Compare any two graphics cards:
GeForce GTX 660 Ti vs Geforce GTX 760
IntroThe GeForce GTX 660 Ti comes with a GPU core speed of 915 MHz, and the 2048 MB of GDDR5 memory runs at 1500 MHz through a 192-bit bus. It also features 1344 Stream Processors, 112 TAUs, and 24 ROPs.
Compare those specs to the Geforce GTX 760, which features clock speeds of 980 MHz on the GPU, and 1502 MHz on the 2048 MB of GDDR5 memory. It features 1152 SPUs along with 96 Texture Address Units and 32 Rasterization Operator Units.
(No game benchmarks for this combination yet.)
Power Usage and Theoretical Benchmarks
Power Consumption (Max TDP)
The Geforce GTX 760, in theory, should perform quite a bit faster than the GeForce GTX 660 Ti in general. (explain)
Texel RateThe GeForce GTX 660 Ti should be a little bit (more or less 9%) faster with regards to texture filtering than the Geforce GTX 760. (explain)
Pixel RateThe Geforce GTX 760 will be a lot (more or less 43%) faster with regards to AA than the GeForce GTX 660 Ti, and should be capable of handling higher resolutions while still performing well. (explain)
Please note that the above 'benchmarks' are all just theoretical - the results were calculated based on the card's specifications, and real-world performance may (and probably will) vary at least a bit.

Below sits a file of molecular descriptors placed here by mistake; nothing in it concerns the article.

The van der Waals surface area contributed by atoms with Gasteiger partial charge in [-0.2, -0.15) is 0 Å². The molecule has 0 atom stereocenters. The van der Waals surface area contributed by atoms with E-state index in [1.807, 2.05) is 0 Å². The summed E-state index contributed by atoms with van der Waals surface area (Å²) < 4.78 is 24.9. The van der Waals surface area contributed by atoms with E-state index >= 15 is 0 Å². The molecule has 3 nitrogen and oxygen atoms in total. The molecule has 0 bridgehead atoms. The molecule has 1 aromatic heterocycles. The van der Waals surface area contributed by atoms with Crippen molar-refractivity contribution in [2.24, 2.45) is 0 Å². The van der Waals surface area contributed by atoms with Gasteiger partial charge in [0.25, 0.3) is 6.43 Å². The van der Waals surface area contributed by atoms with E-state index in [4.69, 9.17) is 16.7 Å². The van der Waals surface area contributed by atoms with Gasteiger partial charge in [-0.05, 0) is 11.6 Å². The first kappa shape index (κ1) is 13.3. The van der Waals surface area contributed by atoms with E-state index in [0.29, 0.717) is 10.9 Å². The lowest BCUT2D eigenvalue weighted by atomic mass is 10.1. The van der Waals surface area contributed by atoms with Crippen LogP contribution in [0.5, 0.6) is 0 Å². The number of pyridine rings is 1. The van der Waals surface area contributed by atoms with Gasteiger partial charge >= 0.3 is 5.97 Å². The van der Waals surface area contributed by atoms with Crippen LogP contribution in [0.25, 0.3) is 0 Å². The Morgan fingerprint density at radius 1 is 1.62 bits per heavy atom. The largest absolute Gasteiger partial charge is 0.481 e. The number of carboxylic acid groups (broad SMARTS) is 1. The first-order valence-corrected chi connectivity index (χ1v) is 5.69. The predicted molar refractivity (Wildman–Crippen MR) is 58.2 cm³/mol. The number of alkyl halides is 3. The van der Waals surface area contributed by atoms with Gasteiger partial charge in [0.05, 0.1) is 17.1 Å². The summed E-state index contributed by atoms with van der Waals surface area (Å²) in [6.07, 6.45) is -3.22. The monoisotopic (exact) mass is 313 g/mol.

Please note that the price comparisons are based on search keywords - sometimes it might show cards with very similar names that are not exactly the same as the one chosen in the comparison. We do try to filter out the wrong results as best we can, though.
Memory Bandwidth: Bandwidth is the largest amount of data (counted in MB per second) that can be transferred over the external memory interface in one second. The number is calculated by multiplying the interface width by its memory clock speed. In the case of DDR type memory, the result should be multiplied by 2 again. If DDR5, multiply by 4 instead. The better the card's memory bandwidth, the faster the card will be in general. It especially helps with anti-aliasing, High Dynamic Range and higher screen resolutions.
Texel Rate: Texel rate is the maximum number of texture map elements (texels) that can be processed in one second. This figure is worked out by multiplying the total amount of texture units of the card by the core clock speed of the chip. The higher this number, the better the card will be at handling texture filtering (anisotropic filtering - AF). It is measured in millions of texels applied per second.
Pixel Rate: Pixel rate is the maximum amount of pixels that the graphics card can possibly record to its local memory in one second - measured in millions of pixels per second. The number is worked out by multiplying the amount of colour ROPs by the the card's clock speed. ROPs (Raster Operations Pipelines - sometimes also referred to as Render Output Units) are responsible for outputting the pixels (image) to the screen. The actual pixel fill rate is also dependant on lots of other factors, most notably the memory bandwidth - the lower the bandwidth is, the lower the potential to get to the maximum fill rate.